Sitting at my desk on a Monday morning, before students are back on campus for the fall, I cannot help but wonder how I’ll feel four Mondays from now. Tired? Stressed? Excited? Determined? We’ve had it before and we will certainly have it again: A case of the Mondays.
I always start my day with a cup of coffee and the news. Usually, I read The Skimm because it’s conveniently delivered to my inbox and it only takes me about 8 minutes to read. Then, I get cracking on my inbox and any urgent “to-dos”. After what feels like an entire day, I realize that it’s only 9:36 am and curse Monday once more. Today, I’m putting my foot down. I’m going to change the way I “do” Mondays. Here’s how:
I can better set myself up for success on a Friday afternoon. Obviously, that comes with its own set of challenges as the weekend begs for my attention but, I can do it. I’m going to be more intentional about creating a list of priorities for Monday before I ever leave my desk on Friday. Who needs to be emailed? What needs to be checked off? Is there anything I can do before leaving on Friday that would save me some headache on Monday? If so, done. Do it. I will thank myself in three days.
I love sticky notes for a variety of reasons but at work, they can serve a purpose beyond sloppy to-do lists and phone numbers with no names. I’m going to write three sticky notes each Monday morning. They will only have one word each and these words will be three goals for the week. For example, this week one of my goals is to finalize my organization and note taking strategy before students return to campus next week. That way, I will feel ultra-prepared for the chaos that is about to ensue (ideally!). That sticky note simply reads “ORGANIZED” and it is proudly displayed right above my computer so that I am reminded of that goal often. Organized, energized, problem-solver.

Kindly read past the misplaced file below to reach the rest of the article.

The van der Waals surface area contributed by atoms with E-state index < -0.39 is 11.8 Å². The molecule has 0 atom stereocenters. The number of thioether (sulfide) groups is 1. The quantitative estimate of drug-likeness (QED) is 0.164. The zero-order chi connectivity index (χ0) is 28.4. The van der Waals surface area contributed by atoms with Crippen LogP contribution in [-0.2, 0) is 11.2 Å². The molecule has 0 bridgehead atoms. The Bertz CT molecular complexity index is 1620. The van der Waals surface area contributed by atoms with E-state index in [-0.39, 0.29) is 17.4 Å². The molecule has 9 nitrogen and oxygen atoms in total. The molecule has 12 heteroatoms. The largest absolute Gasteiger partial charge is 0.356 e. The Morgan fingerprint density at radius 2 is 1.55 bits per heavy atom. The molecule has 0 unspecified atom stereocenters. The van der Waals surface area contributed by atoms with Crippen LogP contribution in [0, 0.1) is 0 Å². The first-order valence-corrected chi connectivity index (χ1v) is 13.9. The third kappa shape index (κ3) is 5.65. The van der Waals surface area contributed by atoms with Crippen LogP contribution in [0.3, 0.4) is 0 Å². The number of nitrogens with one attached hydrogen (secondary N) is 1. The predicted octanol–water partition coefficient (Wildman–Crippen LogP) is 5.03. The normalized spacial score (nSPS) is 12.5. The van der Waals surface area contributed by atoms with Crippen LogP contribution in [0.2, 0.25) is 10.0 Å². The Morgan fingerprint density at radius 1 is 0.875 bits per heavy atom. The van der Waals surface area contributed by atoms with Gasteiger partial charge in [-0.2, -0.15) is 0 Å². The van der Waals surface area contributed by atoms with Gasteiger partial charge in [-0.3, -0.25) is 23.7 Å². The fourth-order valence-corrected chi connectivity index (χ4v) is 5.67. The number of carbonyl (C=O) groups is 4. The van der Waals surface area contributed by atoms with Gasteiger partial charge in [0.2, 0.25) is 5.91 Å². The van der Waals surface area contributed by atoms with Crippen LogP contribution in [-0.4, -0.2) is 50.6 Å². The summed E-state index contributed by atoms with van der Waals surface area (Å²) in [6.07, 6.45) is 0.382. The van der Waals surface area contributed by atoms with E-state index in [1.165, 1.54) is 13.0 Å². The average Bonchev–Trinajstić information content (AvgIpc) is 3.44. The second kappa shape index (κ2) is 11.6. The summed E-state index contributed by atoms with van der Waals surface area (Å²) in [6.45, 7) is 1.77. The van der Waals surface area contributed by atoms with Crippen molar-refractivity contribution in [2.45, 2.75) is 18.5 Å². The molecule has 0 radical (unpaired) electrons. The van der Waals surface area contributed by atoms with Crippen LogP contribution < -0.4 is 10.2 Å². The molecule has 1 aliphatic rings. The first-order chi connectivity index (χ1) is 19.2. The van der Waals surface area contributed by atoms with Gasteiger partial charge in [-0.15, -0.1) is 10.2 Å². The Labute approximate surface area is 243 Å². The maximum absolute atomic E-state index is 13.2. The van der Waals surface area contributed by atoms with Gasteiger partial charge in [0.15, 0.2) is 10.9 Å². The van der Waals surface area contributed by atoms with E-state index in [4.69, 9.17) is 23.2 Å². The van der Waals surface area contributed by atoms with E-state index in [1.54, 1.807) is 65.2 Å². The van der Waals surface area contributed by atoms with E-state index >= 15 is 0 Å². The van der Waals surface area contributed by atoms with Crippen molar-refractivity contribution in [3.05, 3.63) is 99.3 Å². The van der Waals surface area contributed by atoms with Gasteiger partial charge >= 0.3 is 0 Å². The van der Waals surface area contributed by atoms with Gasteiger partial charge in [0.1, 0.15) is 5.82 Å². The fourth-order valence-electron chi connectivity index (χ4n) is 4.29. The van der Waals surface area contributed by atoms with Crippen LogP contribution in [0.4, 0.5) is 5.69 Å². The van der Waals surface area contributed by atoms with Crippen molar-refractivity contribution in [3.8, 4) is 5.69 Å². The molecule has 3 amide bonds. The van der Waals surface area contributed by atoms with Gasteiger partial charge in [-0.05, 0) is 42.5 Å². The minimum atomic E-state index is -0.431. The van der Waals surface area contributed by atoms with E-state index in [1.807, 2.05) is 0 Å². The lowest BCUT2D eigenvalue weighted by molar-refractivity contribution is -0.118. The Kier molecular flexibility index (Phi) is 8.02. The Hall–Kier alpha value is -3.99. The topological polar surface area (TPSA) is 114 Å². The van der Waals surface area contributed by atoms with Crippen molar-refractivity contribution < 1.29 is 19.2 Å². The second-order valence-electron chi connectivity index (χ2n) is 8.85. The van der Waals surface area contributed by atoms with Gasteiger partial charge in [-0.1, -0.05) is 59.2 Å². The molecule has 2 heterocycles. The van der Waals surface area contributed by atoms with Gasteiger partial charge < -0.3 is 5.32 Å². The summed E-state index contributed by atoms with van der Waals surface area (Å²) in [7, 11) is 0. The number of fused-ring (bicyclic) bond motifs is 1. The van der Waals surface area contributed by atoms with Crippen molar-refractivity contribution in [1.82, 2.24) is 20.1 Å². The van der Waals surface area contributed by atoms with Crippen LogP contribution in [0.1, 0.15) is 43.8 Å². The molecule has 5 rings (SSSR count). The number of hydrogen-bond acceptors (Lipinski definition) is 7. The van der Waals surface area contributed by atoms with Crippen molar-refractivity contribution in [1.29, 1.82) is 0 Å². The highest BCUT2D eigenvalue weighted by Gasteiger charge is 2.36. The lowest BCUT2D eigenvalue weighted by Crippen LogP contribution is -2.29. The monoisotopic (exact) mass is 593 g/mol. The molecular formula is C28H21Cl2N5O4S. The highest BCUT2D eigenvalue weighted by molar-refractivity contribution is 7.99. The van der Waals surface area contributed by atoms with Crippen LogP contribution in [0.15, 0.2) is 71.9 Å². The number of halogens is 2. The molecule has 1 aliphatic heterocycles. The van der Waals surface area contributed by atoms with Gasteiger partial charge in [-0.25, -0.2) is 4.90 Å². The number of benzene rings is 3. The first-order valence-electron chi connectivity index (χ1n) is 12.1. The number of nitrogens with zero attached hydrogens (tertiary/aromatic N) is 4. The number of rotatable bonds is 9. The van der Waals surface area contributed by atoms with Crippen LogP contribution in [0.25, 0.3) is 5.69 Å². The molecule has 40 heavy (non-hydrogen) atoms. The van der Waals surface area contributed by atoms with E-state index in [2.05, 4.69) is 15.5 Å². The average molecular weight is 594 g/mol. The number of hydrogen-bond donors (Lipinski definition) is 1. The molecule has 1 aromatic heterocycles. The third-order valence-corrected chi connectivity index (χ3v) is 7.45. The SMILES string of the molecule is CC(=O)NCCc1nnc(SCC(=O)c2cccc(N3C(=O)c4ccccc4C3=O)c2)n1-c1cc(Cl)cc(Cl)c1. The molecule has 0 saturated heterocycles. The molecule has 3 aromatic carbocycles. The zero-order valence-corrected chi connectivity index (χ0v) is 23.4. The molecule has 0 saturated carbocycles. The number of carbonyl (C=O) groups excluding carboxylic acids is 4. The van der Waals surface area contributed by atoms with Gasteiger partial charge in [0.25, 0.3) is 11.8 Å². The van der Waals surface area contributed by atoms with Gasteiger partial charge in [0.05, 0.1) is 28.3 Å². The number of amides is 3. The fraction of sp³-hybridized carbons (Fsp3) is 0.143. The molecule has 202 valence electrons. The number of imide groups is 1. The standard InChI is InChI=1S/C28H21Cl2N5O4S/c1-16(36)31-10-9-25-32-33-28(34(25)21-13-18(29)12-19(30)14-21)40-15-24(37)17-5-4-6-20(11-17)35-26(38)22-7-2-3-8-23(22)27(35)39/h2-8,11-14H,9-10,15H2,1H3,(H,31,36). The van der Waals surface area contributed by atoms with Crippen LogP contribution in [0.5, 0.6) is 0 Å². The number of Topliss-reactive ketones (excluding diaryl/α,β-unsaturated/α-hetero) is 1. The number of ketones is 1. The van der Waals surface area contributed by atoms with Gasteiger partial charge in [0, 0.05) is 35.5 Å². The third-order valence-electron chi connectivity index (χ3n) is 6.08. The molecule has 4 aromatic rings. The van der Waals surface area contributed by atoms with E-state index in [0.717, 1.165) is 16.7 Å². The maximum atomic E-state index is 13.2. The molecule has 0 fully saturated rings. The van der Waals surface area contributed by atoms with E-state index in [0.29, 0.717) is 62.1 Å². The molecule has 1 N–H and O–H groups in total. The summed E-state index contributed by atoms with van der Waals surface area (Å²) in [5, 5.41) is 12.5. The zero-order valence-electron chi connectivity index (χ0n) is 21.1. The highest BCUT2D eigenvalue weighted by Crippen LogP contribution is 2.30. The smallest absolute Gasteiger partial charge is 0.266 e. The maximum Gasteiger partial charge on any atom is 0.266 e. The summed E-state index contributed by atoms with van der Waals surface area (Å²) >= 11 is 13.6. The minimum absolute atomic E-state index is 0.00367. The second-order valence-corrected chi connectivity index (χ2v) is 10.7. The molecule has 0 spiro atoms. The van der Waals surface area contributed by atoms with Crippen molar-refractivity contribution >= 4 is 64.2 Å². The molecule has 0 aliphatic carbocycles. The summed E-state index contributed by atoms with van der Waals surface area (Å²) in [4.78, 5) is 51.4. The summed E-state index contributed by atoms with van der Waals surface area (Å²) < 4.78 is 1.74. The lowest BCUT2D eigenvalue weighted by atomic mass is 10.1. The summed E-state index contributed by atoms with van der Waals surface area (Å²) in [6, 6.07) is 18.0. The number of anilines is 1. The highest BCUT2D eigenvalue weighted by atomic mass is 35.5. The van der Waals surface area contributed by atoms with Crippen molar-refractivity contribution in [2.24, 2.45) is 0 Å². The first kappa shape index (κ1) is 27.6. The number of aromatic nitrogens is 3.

It is easy for me to “hibernate” in my office on a Monday, just waiting for Tuesday to arrive and bring with it a sense of routine and familiarity. I find, though, that when I cease to hide and start my week by asking my colleagues about their weekends, families, and lives, that I feel more rejuvenated and enthusiastic about the day ahead of me. Subsequently, I’ve made it a goal to connect with the colleagues that I see less frequently during the week on Mondays! Friends see friends on Mondays.
Not surprisingly, Mondays are great days to plan for the rest of the week. Similar to planning for Monday on Friday, plan for Tuesday through Friday on Monday! Even if this seems like a lot of planning, it will save you time in the long run — the better organized you are at the start of your week, the better your week will be. Organize tasks based on priority level and timeline (and create your own useful categories). Set the tone on Monday.
I find that journaling is not only a wonderful outlet for stress relief but also a great way to measure progress and set additional goals, both personally and professionally. If I don’t crack open the proverbial journal (it’s really online) on Monday, chances are I won’t open it the rest of the week, either. For me, it’s essential that I write about things that are going well, things that could use some improvement, and the myriad of things that I’m thankful for. Some other ideas include things you’ve learned, people you’ve met and appreciated, and new ideas to further investigate. “Dear Diary, Monday was better this week…”
I’ve heard it said that “you learn something new every day” and, additional to the above musings, I’m making it a priority to learn something new each Monday in a more intentional way. Today, I’m making a list of TED talks that I haven’t quite gotten around to listening to and scheduling one for each Monday over the next couple of months! Have one to add to the list? — I’d love recommendations (and company!). No more commiserating about Mondays; let’s make them meaningful.
> BONUS <
Podcast With Gamification in Higher Ed & Student Affairs with Stacy Jacob & Dave Eng